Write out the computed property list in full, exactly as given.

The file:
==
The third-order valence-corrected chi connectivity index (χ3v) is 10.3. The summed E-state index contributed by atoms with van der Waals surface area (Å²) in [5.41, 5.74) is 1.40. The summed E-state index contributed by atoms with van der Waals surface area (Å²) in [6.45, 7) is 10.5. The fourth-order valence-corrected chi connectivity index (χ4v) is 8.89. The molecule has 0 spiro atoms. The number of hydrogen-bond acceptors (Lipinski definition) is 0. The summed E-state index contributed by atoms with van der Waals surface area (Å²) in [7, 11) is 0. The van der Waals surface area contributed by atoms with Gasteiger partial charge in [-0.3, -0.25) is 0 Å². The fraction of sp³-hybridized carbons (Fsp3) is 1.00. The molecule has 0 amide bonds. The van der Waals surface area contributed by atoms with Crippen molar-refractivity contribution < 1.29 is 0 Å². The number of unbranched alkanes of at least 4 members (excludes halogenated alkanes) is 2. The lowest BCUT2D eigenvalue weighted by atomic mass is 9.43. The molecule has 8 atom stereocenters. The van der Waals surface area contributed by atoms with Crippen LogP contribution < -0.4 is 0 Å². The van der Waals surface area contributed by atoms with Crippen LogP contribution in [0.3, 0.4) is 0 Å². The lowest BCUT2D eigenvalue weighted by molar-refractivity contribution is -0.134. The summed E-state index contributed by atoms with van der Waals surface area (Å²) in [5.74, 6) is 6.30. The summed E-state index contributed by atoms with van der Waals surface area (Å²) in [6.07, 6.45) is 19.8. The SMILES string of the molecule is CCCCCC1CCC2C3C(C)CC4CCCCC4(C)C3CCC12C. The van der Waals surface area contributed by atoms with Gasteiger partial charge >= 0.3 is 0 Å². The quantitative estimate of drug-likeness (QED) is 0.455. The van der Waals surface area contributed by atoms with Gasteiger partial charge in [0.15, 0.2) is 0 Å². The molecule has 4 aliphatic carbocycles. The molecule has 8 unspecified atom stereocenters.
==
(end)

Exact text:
The third-order valence-corrected chi connectivity index (χ3v) is 10.3. The summed E-state index contributed by atoms with van der Waals surface area (Å²) in [5.41, 5.74) is 1.40. The summed E-state index contributed by atoms with van der Waals surface area (Å²) in [6.45, 7) is 10.5. The fourth-order valence-corrected chi connectivity index (χ4v) is 8.89. The molecule has 0 spiro atoms. The number of hydrogen-bond acceptors (Lipinski definition) is 0. The summed E-state index contributed by atoms with van der Waals surface area (Å²) in [7, 11) is 0. The van der Waals surface area contributed by atoms with Gasteiger partial charge in [-0.3, -0.25) is 0 Å². The fraction of sp³-hybridized carbons (Fsp3) is 1.00. The molecule has 0 amide bonds. The van der Waals surface area contributed by atoms with Crippen molar-refractivity contribution < 1.29 is 0 Å². The number of unbranched alkanes of at least 4 members (excludes halogenated alkanes) is 2. The lowest BCUT2D eigenvalue weighted by atomic mass is 9.43. The molecule has 8 atom stereocenters. The van der Waals surface area contributed by atoms with Crippen LogP contribution < -0.4 is 0 Å². The van der Waals surface area contributed by atoms with Crippen LogP contribution in [0.3, 0.4) is 0 Å². The lowest BCUT2D eigenvalue weighted by molar-refractivity contribution is -0.134. The summed E-state index contributed by atoms with van der Waals surface area (Å²) in [5.74, 6) is 6.30. The summed E-state index contributed by atoms with van der Waals surface area (Å²) in [6.07, 6.45) is 19.8. The SMILES string of the molecule is CCCCCC1CCC2C3C(C)CC4CCCCC4(C)C3CCC12C. The van der Waals surface area contributed by atoms with Gasteiger partial charge >= 0.3 is 0 Å². The quantitative estimate of drug-likeness (QED) is 0.455. The van der Waals surface area contributed by atoms with Gasteiger partial charge in [0.15, 0.2) is 0 Å². The molecule has 4 aliphatic carbocycles. The molecule has 8 unspecified atom stereocenters.